While our physical infrastructure—roads, bridges and schools—must be built or rebuilt, we also need to repair and maintain the social infrastructure that keeps Americans working. Getting to work requires not only a well-paved road. It also requires the peace of mind that our loved ones are well taken care of. Raising the next generation of citizens demands quality teachers and safe buildings, but it also requires parents who are not so overextended that they cannot spend time with and provide academic and moral support for their children.

We don’t live in an era of full-time homemakers or extended family residing down the street, as was the case for many communities in the early 20th century. As we think about reviving our economy and putting people back to work, central to the discussion should be early childhood education, elder care and day care. In addition to creating jobs, we also need to find and pay workers—adequately—to fulfill the shortage of care workers. There is work to be done. The question is: Who’s going to do it?

Photo from flickr user Ed Yourdin under Creative Commons 2.0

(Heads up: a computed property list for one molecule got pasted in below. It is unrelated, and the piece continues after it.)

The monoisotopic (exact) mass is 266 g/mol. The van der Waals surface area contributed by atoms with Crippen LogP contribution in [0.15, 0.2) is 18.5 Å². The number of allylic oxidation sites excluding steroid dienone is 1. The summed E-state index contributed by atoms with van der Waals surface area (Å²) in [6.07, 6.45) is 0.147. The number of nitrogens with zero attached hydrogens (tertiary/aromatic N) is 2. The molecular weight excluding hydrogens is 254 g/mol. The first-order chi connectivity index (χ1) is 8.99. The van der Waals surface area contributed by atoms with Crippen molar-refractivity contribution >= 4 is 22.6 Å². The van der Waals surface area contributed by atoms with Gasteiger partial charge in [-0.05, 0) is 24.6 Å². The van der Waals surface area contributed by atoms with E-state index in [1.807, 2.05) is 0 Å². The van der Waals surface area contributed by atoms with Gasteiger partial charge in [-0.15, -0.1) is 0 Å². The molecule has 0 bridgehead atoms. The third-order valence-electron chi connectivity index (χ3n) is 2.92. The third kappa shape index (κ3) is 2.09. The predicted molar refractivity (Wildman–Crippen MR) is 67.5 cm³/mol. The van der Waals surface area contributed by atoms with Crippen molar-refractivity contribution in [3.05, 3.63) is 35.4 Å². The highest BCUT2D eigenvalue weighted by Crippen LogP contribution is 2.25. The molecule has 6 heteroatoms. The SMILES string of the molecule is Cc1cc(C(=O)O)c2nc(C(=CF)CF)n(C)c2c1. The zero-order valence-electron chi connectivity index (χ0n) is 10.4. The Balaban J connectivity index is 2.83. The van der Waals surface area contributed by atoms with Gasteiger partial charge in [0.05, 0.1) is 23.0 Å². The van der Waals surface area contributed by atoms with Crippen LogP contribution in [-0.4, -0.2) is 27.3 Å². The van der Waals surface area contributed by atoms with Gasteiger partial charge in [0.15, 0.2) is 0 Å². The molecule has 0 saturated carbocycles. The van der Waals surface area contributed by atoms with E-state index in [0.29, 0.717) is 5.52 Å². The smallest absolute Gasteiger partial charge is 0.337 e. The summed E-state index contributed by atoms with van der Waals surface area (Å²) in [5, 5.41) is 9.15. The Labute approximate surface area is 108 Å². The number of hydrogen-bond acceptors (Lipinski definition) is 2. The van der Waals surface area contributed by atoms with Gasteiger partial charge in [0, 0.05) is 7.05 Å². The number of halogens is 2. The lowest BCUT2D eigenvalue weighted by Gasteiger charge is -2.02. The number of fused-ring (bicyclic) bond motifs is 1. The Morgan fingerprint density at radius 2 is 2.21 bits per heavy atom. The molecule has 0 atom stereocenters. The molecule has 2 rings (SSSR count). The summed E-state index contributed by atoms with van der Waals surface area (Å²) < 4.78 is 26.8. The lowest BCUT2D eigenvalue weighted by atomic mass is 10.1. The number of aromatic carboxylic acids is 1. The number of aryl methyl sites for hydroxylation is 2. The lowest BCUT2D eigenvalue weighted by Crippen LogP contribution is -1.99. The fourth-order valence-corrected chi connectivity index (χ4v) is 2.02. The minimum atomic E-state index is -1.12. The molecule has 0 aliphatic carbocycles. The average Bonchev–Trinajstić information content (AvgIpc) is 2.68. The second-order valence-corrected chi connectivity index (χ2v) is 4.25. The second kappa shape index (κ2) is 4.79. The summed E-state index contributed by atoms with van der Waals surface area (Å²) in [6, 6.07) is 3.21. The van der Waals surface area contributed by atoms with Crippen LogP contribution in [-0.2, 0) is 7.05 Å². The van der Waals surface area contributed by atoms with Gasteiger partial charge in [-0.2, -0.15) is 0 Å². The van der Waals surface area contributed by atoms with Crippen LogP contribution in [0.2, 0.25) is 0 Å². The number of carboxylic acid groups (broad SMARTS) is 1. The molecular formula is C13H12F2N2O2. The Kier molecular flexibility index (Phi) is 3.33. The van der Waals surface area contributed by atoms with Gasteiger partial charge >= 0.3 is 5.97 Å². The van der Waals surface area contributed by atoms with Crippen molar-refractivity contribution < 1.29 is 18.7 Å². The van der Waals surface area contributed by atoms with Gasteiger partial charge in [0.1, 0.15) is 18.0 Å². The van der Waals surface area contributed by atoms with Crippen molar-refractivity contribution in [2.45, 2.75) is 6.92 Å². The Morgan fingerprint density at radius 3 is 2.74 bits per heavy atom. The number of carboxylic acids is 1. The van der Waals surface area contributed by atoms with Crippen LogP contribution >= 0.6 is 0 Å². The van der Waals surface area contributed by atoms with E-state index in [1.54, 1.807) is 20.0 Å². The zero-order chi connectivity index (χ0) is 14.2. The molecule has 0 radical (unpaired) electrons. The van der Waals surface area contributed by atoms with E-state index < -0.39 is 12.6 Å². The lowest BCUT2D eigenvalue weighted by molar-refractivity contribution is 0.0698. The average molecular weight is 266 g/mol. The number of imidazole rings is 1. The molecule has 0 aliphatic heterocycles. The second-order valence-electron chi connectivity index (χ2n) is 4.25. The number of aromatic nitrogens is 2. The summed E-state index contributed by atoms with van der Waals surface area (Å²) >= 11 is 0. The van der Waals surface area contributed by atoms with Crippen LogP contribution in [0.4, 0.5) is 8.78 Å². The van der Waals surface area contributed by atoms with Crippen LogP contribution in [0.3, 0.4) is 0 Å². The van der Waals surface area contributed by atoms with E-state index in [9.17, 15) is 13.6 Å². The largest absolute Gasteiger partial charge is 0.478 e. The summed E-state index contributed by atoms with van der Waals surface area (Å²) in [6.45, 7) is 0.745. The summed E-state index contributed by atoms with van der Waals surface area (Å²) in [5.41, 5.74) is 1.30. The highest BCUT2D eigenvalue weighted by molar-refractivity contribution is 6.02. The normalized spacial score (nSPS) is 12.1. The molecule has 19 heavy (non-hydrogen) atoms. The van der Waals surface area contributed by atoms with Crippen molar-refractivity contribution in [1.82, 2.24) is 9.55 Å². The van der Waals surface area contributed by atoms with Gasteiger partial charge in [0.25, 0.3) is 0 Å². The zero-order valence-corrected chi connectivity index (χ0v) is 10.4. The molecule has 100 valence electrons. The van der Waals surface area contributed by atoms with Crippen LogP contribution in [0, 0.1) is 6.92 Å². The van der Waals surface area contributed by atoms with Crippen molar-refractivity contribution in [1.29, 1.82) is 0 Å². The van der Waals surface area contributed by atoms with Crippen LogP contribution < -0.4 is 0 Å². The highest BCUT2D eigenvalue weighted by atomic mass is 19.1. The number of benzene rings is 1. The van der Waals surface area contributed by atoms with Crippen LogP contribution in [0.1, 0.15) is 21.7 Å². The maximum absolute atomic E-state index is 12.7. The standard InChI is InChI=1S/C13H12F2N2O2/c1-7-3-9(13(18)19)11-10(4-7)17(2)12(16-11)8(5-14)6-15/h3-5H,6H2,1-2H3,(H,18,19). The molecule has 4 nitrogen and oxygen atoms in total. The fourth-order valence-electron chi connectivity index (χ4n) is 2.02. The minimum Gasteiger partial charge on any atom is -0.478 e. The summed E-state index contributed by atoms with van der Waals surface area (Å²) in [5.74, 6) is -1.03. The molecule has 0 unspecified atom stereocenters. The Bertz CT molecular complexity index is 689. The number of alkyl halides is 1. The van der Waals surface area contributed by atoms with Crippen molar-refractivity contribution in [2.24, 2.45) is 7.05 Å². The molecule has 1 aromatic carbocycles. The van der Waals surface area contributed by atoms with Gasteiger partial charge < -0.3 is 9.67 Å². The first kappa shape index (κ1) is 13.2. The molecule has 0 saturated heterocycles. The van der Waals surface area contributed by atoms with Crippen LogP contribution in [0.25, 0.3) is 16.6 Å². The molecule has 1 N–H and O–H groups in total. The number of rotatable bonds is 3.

This blog is part of the #HERvotes blog carnival. Read more HERvotes posts by Ms. and other women’s groups.

Comments

  1. “Serving the common good is women’s work. Let’s do a restart. Right here, right now. To making the world a better place because it is within our power to do so. Let’s not let ourselves and each other down. Let’s keep moving up.” -Roseanne Barr

  2. Kathleen Coll says:

    Thank you for another terrific article on these issues, Prof. Nadasen.

  3. Bemused1946 says:

    There are not enough well-paying jobs that human persons can do since industry fell in love with robotics in the ’70′s. Corporations decided that they could cut their cost-of-doing-business by eliminating the most expensive item, labor, and replacing it with automatons: robotic persons. So the Corporate Persons buy and enslave the robotic persons and then they sell the goods produced to human persons. But human persons don’t have well-paying jobs. The jobs that are left are not well paying, in fact they are more-or-less volunteer positions. Modern human people have survived for hundreds of thousands of years. Corporations have only come into play since 1603 and they have destabilized local economies all over the surface of the planet and apparently the surface of the planet as well.(408 years)